the clarity. So it's, I think a practical step forward would be each state to get get, like, every state, come up with a thing. So pelvic health therapists in that state come up with what seems to work for them get a lovely healthcare lawyer to to work with them with it. And then we could have a clearinghouse of sorts of all of the state statements. I don't know that that needs to go through a particular organization. I I know that they're in the field of physical therapy, two thirds of PTS aren't members. And we need this information to be out there for every single person so that they know
that we'll have to be grassroots there's I don't think that there's going to be widespread Association support from anywhere. But that being said, I think it's a great idea.
What are we going to do about it? Hang on issues that are too divisive, you're absolutely right, individual entities are going to have to take this on and just put those resources out to therapists who need them need the legal support, need the need to know how and how to circumvent issues in their states. And, you know, like I said before, even how to just provide that emotional support, there's going to be needed for their, their, their patients, so, and that's okay, if the organizations that were part of are not willing to take a heavy stance, you know, even like last year, if you're not willing to take a heavy stance, on an issue where someone feels their autonomy, and their choice is being threatened, then it's okay, well, we'll take it from here. But, you know, that's, that's really where these grassroots efforts come from and abound, because there are a group of individuals who are willing to say, No, this is wrong. And I'm going to do something about this so that our future generations don't have to suffer.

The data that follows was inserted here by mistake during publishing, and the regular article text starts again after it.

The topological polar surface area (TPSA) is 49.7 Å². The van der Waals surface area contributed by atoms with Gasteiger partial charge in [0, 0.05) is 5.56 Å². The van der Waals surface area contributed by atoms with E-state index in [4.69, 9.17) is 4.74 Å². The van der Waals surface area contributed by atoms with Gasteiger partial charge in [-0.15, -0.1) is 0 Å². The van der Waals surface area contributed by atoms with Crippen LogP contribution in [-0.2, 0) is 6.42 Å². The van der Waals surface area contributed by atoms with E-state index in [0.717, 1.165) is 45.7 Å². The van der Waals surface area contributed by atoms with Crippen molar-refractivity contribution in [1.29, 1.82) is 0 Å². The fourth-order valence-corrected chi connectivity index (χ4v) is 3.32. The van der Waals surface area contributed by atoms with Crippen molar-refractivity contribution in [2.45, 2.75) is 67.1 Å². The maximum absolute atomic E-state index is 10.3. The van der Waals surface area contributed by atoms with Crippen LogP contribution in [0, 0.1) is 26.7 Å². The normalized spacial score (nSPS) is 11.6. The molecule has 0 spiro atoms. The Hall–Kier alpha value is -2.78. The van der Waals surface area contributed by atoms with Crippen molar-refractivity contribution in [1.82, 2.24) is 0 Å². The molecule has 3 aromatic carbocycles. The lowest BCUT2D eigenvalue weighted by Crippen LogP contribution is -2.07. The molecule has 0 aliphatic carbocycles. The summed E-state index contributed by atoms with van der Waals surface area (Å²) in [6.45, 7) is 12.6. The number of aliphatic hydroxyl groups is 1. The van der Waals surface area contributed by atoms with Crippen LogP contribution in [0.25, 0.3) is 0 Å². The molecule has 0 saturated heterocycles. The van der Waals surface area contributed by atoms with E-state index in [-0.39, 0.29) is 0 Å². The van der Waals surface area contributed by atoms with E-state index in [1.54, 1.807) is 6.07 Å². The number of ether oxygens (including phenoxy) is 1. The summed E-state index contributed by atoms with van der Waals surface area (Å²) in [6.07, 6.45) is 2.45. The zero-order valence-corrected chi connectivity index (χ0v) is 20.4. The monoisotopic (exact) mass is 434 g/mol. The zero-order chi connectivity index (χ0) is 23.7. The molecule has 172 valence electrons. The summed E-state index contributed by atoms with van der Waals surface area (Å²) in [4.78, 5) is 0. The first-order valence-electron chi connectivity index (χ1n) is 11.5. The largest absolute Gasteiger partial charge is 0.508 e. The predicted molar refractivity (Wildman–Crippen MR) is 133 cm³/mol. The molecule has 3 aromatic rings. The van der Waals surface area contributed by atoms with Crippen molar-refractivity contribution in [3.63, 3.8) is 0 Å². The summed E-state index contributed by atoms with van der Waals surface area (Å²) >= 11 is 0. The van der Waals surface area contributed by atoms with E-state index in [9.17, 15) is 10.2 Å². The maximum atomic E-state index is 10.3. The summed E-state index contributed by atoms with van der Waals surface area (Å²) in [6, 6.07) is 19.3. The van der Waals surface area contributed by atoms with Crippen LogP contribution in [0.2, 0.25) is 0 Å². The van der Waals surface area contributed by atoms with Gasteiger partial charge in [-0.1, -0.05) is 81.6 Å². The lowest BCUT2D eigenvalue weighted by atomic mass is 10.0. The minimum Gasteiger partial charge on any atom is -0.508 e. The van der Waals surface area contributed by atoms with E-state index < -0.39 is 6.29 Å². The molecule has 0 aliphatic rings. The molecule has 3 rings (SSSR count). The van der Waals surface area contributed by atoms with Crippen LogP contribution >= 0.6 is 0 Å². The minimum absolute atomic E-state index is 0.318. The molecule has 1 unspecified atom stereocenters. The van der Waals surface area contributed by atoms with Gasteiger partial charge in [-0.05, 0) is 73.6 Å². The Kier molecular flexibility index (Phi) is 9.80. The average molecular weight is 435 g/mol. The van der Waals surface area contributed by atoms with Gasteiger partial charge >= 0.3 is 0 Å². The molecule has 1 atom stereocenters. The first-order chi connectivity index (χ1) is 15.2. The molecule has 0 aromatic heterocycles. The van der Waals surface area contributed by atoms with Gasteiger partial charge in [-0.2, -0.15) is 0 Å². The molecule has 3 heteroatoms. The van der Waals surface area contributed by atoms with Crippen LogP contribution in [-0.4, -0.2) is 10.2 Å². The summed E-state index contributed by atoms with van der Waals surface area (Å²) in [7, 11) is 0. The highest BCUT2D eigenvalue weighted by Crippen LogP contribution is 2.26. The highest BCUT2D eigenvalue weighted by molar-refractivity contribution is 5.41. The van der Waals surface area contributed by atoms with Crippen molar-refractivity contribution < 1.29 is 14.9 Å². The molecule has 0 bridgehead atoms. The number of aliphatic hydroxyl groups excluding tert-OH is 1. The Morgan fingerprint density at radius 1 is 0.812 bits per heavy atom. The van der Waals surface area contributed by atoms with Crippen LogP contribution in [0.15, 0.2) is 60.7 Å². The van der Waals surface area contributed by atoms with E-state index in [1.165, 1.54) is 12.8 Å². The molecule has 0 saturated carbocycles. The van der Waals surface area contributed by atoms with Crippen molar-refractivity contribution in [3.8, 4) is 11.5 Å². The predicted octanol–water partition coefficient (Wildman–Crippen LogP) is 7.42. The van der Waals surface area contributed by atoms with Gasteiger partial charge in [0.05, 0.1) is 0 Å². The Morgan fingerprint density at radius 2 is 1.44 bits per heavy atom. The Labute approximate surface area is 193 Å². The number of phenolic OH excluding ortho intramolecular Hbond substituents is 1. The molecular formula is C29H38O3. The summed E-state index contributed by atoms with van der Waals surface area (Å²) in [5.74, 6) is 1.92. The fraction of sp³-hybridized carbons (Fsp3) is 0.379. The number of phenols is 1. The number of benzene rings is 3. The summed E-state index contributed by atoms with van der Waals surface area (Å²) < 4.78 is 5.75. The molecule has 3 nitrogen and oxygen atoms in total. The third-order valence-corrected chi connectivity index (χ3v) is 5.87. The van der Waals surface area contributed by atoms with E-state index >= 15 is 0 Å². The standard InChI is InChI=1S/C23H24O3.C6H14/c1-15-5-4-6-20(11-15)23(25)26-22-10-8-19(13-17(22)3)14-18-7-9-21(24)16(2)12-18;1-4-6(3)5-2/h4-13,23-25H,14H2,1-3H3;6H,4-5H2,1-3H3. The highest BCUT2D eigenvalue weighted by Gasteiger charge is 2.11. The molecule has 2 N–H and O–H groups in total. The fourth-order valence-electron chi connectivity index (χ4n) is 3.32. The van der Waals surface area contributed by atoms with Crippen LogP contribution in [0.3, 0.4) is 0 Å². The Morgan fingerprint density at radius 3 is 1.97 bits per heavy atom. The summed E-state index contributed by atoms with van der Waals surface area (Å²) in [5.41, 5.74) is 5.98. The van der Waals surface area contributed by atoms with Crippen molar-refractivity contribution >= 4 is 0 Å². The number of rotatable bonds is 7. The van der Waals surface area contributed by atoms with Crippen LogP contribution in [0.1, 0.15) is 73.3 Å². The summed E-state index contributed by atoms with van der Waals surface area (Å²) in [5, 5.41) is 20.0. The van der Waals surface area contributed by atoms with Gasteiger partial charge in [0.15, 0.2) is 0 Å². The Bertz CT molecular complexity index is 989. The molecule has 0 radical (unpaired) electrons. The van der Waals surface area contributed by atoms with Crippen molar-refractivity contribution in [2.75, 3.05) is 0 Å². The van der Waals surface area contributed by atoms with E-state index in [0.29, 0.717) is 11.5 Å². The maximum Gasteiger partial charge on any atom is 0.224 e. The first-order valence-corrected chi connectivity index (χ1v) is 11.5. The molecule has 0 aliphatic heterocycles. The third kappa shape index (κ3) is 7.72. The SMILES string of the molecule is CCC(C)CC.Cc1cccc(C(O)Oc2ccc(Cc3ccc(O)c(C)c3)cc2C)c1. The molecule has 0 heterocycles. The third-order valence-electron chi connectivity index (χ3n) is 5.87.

Yeah, and I think, you know, we're really looking at the criminalization of health care.
That is not healthcare.
And we also know who this criminalization of healthcare is going to affect the most. And it's going to affect poor, marginalized people of color, it is not going to affect the wealthy white folks in any state, they'll be fine. So how do we, as physical therapist, deal with that? How do we, how do we get the trust of those communities who already don't trust health care, so now they're going to stay away even more, we already have the highest mortality, maternal mortality rates in the developed world, I can only imagine that will get worse because people, as we've all heard today are going to be afraid to seek health care. So where do we go from here as health care providers? I,